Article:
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Urgent Human Rights Council Action Required
Kia ora!

Kofi Annan suggested a series of reforms some months ago to overhaul the much maligned United Nations Commission for Human Rights. The Commission, the body originally responsible for drafting the Universal Declaration of Human Rights, has been tainted by the frequent election of members with dismal human rights records, such as Sudan and Zimbabwe. Annan requested that members of a new Human Rights Council be selected primarily on their human rights credentials. Pesky diplomatic clauses that hindered the old Commission, like that which required 'equitable geographic distribution' of member states, were to become secondary concerns. This was to be a Council of countries that led by example - one that addressed emerging human rights crises aggressively and ensured catastrophes like the 1994 Rwandan Genocide were prevented. Amnesty International, Human Rights Watch and other leading human rights organisations supported these reforms.

Annan's reforms have since been through a steady cycle of UN negotiations and have emerged somewhat diluted. Many parties - most prominently the U.S - are disappointed with the weakened draft resolution that will (potentially) form the basis of the new Human Rights Council. Amnesty International has also expressed disappointment at the changes made to Annan's original reforms. However, we believe that the new draft resolution remains a significant improvement on the Commission for Human Rights. We would like the new resolution to be implemented so that a leaner, tougher Human Rights Council replaces the current Commission.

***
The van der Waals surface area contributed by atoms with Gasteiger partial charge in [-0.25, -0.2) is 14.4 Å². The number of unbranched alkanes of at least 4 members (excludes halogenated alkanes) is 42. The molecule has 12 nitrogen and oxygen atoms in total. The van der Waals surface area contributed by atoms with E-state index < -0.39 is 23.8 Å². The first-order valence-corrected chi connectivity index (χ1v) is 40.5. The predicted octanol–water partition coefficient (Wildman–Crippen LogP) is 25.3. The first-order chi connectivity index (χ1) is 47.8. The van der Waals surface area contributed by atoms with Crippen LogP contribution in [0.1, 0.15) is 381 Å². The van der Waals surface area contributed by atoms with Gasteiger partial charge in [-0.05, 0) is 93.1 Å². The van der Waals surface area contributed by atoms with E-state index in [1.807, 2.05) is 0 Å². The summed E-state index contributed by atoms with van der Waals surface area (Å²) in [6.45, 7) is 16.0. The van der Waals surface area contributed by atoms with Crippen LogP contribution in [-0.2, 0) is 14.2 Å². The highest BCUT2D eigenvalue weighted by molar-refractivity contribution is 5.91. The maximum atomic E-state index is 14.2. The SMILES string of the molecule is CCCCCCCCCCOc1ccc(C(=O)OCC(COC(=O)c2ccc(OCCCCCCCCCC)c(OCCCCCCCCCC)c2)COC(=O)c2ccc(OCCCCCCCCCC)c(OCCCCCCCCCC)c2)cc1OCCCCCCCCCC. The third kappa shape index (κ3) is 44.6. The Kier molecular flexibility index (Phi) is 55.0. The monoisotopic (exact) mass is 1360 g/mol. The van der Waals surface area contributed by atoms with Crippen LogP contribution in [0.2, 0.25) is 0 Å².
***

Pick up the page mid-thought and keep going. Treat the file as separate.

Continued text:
But the process of implementing the new resolution has met opposition – largely through the reservations of the U.S Government as presented by John Bolton, America’s ambassador to the United Nations: "I say this really more in sorrow than in anger, but we're very disappointed with the draft that was produced last Thursday. We don't think it is acceptable. My understanding is that the President of the General Assembly intends to bring this matter to vote. If he continues on that course, we will call for a vote and vote no."

Amnesty International, along with Kofi Annan, the European Union and a host of individual countries, believes that renegotiations may lead to a weaker resolution or undermine past and current negotiations to the extent that the new Council is dismissed altogether. Renegotiations will certainly set the process of creating an effective UN human rights institution back many months. We need your help to commit the General Assembly to accepting the draft resolution for a Human Rights Council as it stands.

Note that time is critical. The General Assembly will most likely go to vote within the next day or two. Please send the message attached below by email or fax to U.S Ambassador William McCormick. Include Ambassador McCormick's name in the subject line of all emails.

Kind regards,
Ced Simpson
Executive Director
Amnesty International New Zealand

Ambassador William McCormick
U.S Embassy
Facsimile: +64 4 4723537
Email: public.affairs@actrix.gen.nz

Excellency,

    I wish to raise my concern regarding the proposed U.S decision to vote against the draft resolution for the UN Human Rights Council.

    The resolution for the new UN Human Rights Council is imperfect. But if implemented in its current form, the text relating to the proposed Council will create a body that is vastly more effective than the existing Commission on Human Rights.